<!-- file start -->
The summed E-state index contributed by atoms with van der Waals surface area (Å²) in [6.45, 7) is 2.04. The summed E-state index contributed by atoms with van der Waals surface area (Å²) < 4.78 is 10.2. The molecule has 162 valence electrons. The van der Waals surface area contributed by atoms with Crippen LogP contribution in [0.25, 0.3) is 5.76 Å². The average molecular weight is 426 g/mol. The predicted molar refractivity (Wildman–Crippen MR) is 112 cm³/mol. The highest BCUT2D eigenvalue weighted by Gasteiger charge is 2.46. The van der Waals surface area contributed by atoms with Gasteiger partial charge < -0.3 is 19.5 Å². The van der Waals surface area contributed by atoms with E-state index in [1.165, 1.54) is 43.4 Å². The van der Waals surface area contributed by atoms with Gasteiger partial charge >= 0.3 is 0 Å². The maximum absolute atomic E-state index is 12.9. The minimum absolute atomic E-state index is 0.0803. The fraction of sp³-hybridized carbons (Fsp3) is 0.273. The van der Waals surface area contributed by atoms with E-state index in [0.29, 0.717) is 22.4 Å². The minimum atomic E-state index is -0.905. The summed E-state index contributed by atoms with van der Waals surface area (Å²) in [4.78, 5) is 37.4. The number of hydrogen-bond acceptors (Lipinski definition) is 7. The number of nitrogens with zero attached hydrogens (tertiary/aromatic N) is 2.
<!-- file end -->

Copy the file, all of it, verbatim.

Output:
The summed E-state index contributed by atoms with van der Waals surface area (Å²) in [6.45, 7) is 2.04. The summed E-state index contributed by atoms with van der Waals surface area (Å²) < 4.78 is 10.2. The molecule has 162 valence electrons. The van der Waals surface area contributed by atoms with Crippen LogP contribution in [0.25, 0.3) is 5.76 Å². The average molecular weight is 426 g/mol. The predicted molar refractivity (Wildman–Crippen MR) is 112 cm³/mol. The highest BCUT2D eigenvalue weighted by Gasteiger charge is 2.46. The van der Waals surface area contributed by atoms with Gasteiger partial charge < -0.3 is 19.5 Å². The van der Waals surface area contributed by atoms with E-state index in [1.165, 1.54) is 43.4 Å². The van der Waals surface area contributed by atoms with Gasteiger partial charge >= 0.3 is 0 Å². The maximum absolute atomic E-state index is 12.9. The minimum absolute atomic E-state index is 0.0803. The fraction of sp³-hybridized carbons (Fsp3) is 0.273. The van der Waals surface area contributed by atoms with E-state index in [0.29, 0.717) is 22.4 Å². The minimum atomic E-state index is -0.905. The summed E-state index contributed by atoms with van der Waals surface area (Å²) in [4.78, 5) is 37.4. The number of hydrogen-bond acceptors (Lipinski definition) is 7. The number of nitrogens with zero attached hydrogens (tertiary/aromatic N) is 2.